One of the most important precautions that should be taken is to make sure that the exposed moving parts of the power tool is covered and safeguarded, including belts, gears, shafts, pulley, sprockets, spindles, drums, flywheels, and chains. The greatest hazard of power tools, however, is electric shock, so make sure the tool is properly grounded before it is powered on. Also, it is dangerous to use power tools in damp or wet locations, as moisture helps electricity flow more easily through the body. This is one of the reasons rubber gloves and footwear are recommended when working outdoors when it is wet or damp.

Categories: Business

Scrap Metal – Ferrous and Non-Ferrous Metals

Two Types of Metal, Ferrous and Non-Ferrous

When you talk about scrap metal, there are two different types that are regularly referred to; Ferrous, and Non-Ferrous metals. In this article you’ll understand the basic differences between these metals, how to determine the differences for yourself, and some resources where to find them.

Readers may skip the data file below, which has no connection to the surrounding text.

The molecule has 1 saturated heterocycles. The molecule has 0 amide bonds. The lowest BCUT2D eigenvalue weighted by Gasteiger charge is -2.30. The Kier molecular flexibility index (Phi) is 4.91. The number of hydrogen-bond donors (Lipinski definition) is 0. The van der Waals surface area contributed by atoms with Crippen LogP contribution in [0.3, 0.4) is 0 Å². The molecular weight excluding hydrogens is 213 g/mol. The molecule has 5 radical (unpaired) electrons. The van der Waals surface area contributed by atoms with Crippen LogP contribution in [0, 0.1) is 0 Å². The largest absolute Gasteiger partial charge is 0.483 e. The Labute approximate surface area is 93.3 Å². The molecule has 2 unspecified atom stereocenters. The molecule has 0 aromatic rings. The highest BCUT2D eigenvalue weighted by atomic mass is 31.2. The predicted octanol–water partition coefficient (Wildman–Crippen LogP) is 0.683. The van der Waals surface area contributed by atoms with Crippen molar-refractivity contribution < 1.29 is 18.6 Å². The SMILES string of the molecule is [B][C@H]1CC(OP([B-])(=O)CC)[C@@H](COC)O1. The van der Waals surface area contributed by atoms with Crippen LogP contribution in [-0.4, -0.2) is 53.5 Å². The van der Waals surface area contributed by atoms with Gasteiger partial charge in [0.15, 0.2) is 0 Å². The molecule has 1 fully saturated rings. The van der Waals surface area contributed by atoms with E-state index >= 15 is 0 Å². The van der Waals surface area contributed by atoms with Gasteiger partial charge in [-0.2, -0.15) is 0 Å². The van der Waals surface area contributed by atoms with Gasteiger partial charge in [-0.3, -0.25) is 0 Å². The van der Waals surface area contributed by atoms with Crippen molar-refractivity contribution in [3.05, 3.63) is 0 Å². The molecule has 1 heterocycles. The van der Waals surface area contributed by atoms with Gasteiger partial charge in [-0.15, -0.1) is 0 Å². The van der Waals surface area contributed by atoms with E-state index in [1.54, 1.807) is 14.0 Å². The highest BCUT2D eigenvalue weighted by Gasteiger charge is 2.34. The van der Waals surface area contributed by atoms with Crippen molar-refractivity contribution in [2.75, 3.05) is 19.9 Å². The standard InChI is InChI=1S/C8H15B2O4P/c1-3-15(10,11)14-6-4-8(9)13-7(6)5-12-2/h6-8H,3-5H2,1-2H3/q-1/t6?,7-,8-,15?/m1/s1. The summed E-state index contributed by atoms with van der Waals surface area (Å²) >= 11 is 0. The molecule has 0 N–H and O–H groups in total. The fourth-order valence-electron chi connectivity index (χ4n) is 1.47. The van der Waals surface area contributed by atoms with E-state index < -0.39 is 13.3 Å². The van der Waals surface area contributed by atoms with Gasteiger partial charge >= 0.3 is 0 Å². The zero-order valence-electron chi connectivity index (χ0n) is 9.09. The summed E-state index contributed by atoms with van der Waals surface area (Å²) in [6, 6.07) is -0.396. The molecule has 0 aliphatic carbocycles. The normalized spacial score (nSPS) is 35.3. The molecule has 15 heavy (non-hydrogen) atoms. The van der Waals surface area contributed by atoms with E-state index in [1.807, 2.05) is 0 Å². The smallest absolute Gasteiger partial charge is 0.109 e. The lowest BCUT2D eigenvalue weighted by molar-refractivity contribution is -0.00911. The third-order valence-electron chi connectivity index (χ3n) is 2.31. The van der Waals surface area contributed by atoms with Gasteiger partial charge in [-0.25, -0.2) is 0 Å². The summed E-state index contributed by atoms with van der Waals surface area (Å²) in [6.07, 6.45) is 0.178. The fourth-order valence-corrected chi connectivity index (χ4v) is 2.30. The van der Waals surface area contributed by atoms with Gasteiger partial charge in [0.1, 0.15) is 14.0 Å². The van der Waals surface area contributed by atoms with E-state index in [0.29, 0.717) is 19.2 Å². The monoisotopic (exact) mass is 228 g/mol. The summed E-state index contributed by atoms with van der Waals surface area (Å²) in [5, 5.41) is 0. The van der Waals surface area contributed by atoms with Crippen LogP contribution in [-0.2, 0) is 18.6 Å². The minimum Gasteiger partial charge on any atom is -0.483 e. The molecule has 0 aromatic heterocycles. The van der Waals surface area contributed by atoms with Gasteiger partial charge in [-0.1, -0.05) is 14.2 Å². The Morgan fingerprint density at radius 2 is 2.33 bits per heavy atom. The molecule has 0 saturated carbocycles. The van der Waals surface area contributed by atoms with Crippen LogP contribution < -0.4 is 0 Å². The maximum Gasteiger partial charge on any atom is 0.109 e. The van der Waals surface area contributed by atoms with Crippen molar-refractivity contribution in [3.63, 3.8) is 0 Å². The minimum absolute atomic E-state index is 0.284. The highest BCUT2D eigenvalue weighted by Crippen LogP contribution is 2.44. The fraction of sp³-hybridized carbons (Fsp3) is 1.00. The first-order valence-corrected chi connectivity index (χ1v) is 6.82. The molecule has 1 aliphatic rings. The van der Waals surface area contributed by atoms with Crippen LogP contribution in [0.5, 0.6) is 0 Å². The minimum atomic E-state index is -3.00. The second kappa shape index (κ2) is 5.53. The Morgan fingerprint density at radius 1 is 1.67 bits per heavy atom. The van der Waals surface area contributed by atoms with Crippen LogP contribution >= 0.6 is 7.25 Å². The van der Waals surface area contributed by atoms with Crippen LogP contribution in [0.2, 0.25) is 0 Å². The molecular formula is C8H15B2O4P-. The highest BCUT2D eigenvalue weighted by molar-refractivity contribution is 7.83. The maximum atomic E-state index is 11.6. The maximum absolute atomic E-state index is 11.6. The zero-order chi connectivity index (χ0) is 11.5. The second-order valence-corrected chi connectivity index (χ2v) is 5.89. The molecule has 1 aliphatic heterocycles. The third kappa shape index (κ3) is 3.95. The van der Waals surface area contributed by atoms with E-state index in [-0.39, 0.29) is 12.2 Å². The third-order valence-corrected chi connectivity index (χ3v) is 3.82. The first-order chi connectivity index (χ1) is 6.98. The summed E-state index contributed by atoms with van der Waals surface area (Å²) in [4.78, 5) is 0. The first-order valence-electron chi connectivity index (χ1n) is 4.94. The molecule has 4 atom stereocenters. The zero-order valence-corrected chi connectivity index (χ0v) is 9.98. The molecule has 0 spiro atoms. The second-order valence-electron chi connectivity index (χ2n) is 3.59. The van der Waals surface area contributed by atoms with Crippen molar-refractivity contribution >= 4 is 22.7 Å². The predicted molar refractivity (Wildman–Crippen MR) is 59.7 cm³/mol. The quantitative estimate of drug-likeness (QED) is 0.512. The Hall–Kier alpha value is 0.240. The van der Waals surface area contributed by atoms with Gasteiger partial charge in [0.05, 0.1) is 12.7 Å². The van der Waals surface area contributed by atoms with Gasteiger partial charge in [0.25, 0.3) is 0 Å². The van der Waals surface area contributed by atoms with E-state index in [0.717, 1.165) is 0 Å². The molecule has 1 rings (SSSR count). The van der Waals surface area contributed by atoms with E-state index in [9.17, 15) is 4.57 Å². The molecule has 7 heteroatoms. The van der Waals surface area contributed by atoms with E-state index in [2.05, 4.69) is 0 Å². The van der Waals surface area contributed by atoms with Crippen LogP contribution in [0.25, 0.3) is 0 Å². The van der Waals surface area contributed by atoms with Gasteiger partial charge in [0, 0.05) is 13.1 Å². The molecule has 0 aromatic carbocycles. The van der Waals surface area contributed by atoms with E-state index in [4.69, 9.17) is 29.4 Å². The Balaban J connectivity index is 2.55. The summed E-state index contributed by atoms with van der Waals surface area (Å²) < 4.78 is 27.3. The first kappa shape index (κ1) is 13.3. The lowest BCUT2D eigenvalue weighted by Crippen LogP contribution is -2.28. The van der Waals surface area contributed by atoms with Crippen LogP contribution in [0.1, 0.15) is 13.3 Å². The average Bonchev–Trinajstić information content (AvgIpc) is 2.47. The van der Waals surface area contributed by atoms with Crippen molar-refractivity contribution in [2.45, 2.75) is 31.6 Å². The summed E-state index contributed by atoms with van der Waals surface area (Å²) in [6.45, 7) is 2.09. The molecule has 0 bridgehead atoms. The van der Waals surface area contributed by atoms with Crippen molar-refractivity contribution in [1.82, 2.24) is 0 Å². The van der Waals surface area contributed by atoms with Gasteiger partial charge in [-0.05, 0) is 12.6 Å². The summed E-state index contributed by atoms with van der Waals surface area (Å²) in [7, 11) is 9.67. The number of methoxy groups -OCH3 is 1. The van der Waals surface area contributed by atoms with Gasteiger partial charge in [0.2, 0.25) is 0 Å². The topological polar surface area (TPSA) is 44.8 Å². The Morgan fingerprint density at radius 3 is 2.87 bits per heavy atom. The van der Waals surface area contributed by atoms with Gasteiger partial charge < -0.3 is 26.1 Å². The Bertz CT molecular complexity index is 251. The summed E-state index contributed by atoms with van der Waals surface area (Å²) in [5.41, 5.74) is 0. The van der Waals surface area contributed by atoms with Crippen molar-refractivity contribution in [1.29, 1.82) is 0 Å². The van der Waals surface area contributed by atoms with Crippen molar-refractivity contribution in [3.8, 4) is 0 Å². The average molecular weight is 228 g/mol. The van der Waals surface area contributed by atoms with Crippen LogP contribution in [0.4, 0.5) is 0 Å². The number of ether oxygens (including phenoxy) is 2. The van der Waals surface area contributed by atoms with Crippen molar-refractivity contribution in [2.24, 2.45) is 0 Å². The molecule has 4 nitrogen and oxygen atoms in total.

Ferrous Metals
We’ll first discuss ferrous metal. Ferrous metal is mostly used for things like machinery, cars, motors, farm implements, and other uses such as appliances, like stoves refrigerators, washers, dryers, and freezers. Lawn mowers are usually made from a combination of both ferrous and non-ferrous metals. Most of your smaller push type mowers, generally speaking, the motors are usually made from aluminum (a non-ferrous metal); however, the deck and handle assembly are made from ferrous metals.Click scrap metal.

How to Determine if the Metal You Are Looking at is Ferrous or Not

Two of the best ways to discern if a piece of metal you are looking at is made of ferrous metals or not are these: Does a magnet stick to it? And, if it’s an older piece of metal, is there any rust on it?

Does a magnet stick to it?
The biggest ingredient in ferrous metal is iron, or iron ore, which is a very magnetic material. Therefore, if you always carry a magnet around with you, you’ll know immediately if the piece of metal is ferrous or not. Of course, there are exceptions to every rule, and stainless steel (another non-ferrous metal) is one of those exceptions. Even though the main component for making steel itself is iron, high quality stainless steel has a high amount of nickel in it (another non-ferrous metal) and, therefore, a magnet will not stick to it.

Is there any rust on it?